The Bible says a great deal about the bringing up of children. On the matter of physical punishment its stance is clear from several proverbs (13:24, 22:15, 23:13, 14, 29:15). He who spares the rod hates his son; the rod of discipline drives out folly; punishment with the rod imparts wisdom and preserves both physical and spiritual life. Now there is a breadth of understanding among Christians as to how discipline works out in practice. Among our members we have both a theonomist and a pacifist and so I am well aware of that. Nevertheless if the civil government has the intention of enacting laws that are going to hinder Christians in following biblical precepts then all will be concerned, especially those who are parents with children.
Corporal punishment has already been banned in all schools, nurseries and children’s homes. Now (2000) the civil government have produced a 25 page consultation document on the matter of physical punishment of children in the home called Protecting children, supporting parents. It has only to do with England, but similar documents will no doubt be produced in connection with legislation in the other home countries.
The document presents itself as a reasoned and unbiased approach to the subject but we should not be taken in by its apparently neutral stance. It begins by saying that as the law presently stands a parent challenged over corporal punishment and taken to court can raise a defence of ‘reasonable chastisement’. This idea, according to the document, ‘has its origins in Victorian times’. Why this phrase is used is unclear unless to undermine the idea as out of date. The European Court of Human Rights is unhappy, it appears, not with the concept but its application and so the United Kingdom is obliged to alter its laws in this area. Hence the document.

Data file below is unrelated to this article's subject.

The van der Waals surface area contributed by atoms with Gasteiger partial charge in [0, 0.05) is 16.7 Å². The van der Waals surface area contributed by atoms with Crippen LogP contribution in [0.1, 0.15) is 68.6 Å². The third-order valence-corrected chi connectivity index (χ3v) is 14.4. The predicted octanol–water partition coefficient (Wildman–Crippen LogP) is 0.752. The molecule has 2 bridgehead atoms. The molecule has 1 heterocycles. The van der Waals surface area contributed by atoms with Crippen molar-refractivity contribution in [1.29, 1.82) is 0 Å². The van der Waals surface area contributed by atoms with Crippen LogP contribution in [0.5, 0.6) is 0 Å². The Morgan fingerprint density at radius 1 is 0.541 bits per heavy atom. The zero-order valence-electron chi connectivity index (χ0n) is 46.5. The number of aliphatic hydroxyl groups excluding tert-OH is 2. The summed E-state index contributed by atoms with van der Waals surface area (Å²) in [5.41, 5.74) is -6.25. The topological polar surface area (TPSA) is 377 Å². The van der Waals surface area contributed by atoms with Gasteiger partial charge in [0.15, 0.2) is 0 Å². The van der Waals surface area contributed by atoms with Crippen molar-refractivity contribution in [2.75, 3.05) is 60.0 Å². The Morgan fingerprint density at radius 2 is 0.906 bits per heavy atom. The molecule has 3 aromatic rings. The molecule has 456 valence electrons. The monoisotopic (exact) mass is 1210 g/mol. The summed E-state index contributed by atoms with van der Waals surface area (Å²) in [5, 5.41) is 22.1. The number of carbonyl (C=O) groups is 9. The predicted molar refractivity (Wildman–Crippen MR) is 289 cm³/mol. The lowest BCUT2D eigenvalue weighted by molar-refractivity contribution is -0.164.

The paper goes on to assert that the government does not think it right to make smacking or similar punishments unlawful. They distinguish, in a way that many do not, between beating children and ‘mild physical rebuke’. It promises that the government is seeking to support the institution of marriage and does not want to introduce heavy handed interference in families. All this sounds encouraging. However, the paper also talks of a new National Family and Parent Institute and a new telephone helpline for parents. This prospect is much less re-assuring. It is made quite clear that the aim of such institutions will be to aid and abet parents in finding means of punishment other than those that involve physical punishment. In other words this is a government that is not against ‘mild physical rebuke’ and yet will be ploughing precious resources into encouraging parents not to use this biblically sanctioned method of punishment.
One of the government’s problems is that, as the paper reveals, a poll revealed that 88% of us are in favour of smacking. Therefore, it is not easy to bring in a law banning it. The plan appears to be, therefore, to chip away at public opinion until it changes. All that is necessary in light of the decision of the European Court is to prevent ‘inhuman and degrading treatment’ from being defended as ‘reasonable chastisement’. However, the government is taking the opportunity to consult widely on further issues with a view to introducing new law in these areas.